Not content with bumper pay rises and soaring bonuses, some American chief executives also saw the value of their stock options more than triple last year, thanks to the booming stock market.
A study by consultancy Watson Wyatt has found U.S chief executives across the board, but particularly those at higher performing companies, saw considerable increases in the value of their unexercised stock options last year.
The finding comes against a background of rising concern about CEO remuneration and compensation, with even President Bush criticising the excessive salaries and bonuses of some corporate bosses.
Last month, a study by the Economic Research Institute and the Wall Street Journal's executive careers' website CareerJournal.com reporting that top U.S executives saw their salaries and bonuses rises by nearly a third last year.
The average in-the-money value of unexercised stock options for CEOs at higher-performing companies more than tripled last year, from $13.8 million in 2005 to $42.6 million, said Watson Wyatt.
Even CEOs at lower-performing companies experienced a 5 per cent increase, from $19.7 million in 2005 to $20.6 million last year.
Company performance, based on total returns to shareholders (TRS), at higher-performing companies was on average up a quarter last year, compared with 7 per cent at lower-performing firms, it added.
Overall, the median in-the-money value of unexercised stock options for all CEOs in the analysis increased 47 percent, to $28 million, in 2006. The total net increase for the CEOs was nearly $2 billion.
But Watson Wyatt stressed, while this was a significant increase, it still represented considerably less than 1 per cent of the $500 billion increase in market value experienced by the 100 large publicly traded companies in the study.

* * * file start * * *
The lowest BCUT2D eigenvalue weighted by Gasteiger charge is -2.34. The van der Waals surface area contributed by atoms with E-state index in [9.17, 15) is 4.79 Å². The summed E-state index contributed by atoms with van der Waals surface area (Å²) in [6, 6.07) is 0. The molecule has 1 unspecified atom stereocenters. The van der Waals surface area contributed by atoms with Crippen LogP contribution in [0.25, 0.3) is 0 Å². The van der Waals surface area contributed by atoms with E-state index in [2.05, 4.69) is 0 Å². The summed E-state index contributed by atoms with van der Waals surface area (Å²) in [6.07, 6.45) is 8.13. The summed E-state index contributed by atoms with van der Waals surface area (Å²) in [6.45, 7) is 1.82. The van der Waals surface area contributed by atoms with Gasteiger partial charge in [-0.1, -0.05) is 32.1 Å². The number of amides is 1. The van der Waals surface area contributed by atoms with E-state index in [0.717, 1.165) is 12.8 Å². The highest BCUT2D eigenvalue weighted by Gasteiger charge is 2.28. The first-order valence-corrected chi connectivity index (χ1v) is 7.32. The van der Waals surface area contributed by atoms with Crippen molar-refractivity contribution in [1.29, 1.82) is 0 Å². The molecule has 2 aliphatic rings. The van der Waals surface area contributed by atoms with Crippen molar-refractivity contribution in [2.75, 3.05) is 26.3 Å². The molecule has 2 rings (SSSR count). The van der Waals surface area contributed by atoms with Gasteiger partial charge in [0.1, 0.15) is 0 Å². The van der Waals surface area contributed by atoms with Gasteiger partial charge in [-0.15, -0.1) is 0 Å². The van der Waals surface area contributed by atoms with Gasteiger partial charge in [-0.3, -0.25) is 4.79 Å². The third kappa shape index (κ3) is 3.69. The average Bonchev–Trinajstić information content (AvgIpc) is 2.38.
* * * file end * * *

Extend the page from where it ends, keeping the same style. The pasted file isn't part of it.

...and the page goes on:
"Given the stock market's strong performance last year, it is not surprising that the unrealised gains on stock options soared, especially for CEOs at the best-performing companies," said Ira Kay, global director of compensation consulting at Watson Wyatt.
"While the appropriate level of executive rewards is open to debate, it is clear that the greatest gains are going to those whose companies are performing best. This shows that the pay-for-performance model is working at most companies," she added.
Overall, the level of stock option gains is due in large part to the stock market's strong performance, with just 14 of the 100 companies in the analysis reporting negative TRS last year.
"With new executive pay disclosure rules taking effect, we will likely see a number of changes to executive pay programs as companies continue to try to motivate and engage executives while ensuring that the link between pay and performance satisfies shareholders," added Kay.